The Project Communications Plan

Posted by Brad Egeland

Whether or not your project or your customer requires a delivered Communications Plan, you should still have one…especially if you are dealing with an external customer rather than an internal organization. Every time I’ve delivered a project plan to the customer, they have been pleasantly surprised and pleased that the communications on the project have been put in writing at the earliest possible point and in sufficient detail.

The high-level items that should be covered in the Communications Plan are:

  • Introduction
  • Methods for Gathering and Storing Information
  • Distribution Structure
  • Formal Project Communication Matrix
  • Signoff Page

I’ll go into further detail on what each of these five sections should cover on a typical project:

Introduction

This is merely a high-level description of what the document covers. It should also identify the delivering team or organization and the customer or internal organization that the project is being performed for (and likely paid by).

Methods for Gathering and Storing Information

This section is for identifying both the formal and informal communication and how this information will be stored and shared across team members on both sides. Formal communication includes weekly status meetings and the dissemination of information through weekly status reports, revised project schedules and issues and risks lists. Informal project communications include email and phone ad-hoc transactions required to update, clarify and disseminate relevant project status information.

Distribution Structure

The distribution structure section of the Communications Plan identifies how the formal communication on the project will happen and who will be involved. The distribution structure contains sub-sections for each type of formal communication and outlines specific information for each type…Project Status Meetings, Project Status Reporting, Project Schedule, and any shared distribution or posting site such as a sharepoint site or wiki.

For each of these formal communication items, the plan identifies how each is delivered, who receives them and how often they are delivered and reviewed.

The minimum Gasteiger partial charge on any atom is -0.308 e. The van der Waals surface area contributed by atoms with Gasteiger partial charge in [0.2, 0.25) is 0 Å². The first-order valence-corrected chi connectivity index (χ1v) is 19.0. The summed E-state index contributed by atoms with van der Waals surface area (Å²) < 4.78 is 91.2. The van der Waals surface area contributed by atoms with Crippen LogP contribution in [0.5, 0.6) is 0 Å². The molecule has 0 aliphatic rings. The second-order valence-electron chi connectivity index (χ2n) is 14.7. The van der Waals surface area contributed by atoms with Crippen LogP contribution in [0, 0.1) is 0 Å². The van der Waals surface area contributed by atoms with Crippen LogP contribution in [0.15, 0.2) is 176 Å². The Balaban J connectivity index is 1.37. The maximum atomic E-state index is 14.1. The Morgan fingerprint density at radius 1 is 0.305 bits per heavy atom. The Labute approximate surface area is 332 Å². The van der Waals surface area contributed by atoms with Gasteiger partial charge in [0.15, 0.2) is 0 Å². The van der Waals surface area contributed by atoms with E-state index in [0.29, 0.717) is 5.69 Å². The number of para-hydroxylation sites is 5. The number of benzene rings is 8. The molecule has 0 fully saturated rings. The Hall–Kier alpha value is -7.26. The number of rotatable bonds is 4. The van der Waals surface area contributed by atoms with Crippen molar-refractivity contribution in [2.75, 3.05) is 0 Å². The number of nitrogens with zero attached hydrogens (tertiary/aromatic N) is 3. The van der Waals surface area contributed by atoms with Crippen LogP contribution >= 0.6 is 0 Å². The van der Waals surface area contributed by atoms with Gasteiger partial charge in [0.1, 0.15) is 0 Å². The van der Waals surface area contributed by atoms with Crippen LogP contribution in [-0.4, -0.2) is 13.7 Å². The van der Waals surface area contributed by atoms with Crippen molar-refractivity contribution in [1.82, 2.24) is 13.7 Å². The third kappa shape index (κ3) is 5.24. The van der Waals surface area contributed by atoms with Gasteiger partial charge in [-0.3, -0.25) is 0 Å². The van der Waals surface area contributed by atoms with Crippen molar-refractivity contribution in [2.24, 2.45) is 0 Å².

Formal Project Communication Matrix

The formal project communication matrix is basically a visual representation of the distribution structure for any formal project communications. This can be through the use of a graphic or table that provides the delivery team and the customer with a quick reference of the communications that happen on the project.

At a minimum, the matrix should include:

  • The type of communication
  • It’s originator
  • Who receives the communication or attends the meeting
  • The frequency that the communication or meeting occurs
  • And the source of the communication or meeting

Signoff Page

Whether the Communications Plan is a formal deliverable on your project is up to you – or possibly your customer. Either way, I strongly believe that a formal signoff is important as it sets the stage for all communications and information expectations for both project teams going forward. Therefore, the final page of the Communications Plan should be a signoff page for the Project Manager and the customer-side project sponsor and this document should be retained, managed and modified as needed (with signoff on any changes) as the project progresses and any necessary communication methods are added or changed.

Conclusion

If this information is helpful to any Project Managers out there, I’d be happy to share a template for my version of the Communications Plan (or Communications Management Plan as I’ve sometimes called it). Feel free to email me at brad@bradegeland.com if you want a copy.

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  1. The Risk Management Plan
  2. Project Phase 7 – Deployment
  3. Managing the Delivery Team
  4. Project Phase 5 – Testing
  5. Creating a Document Control Plan for Your Project

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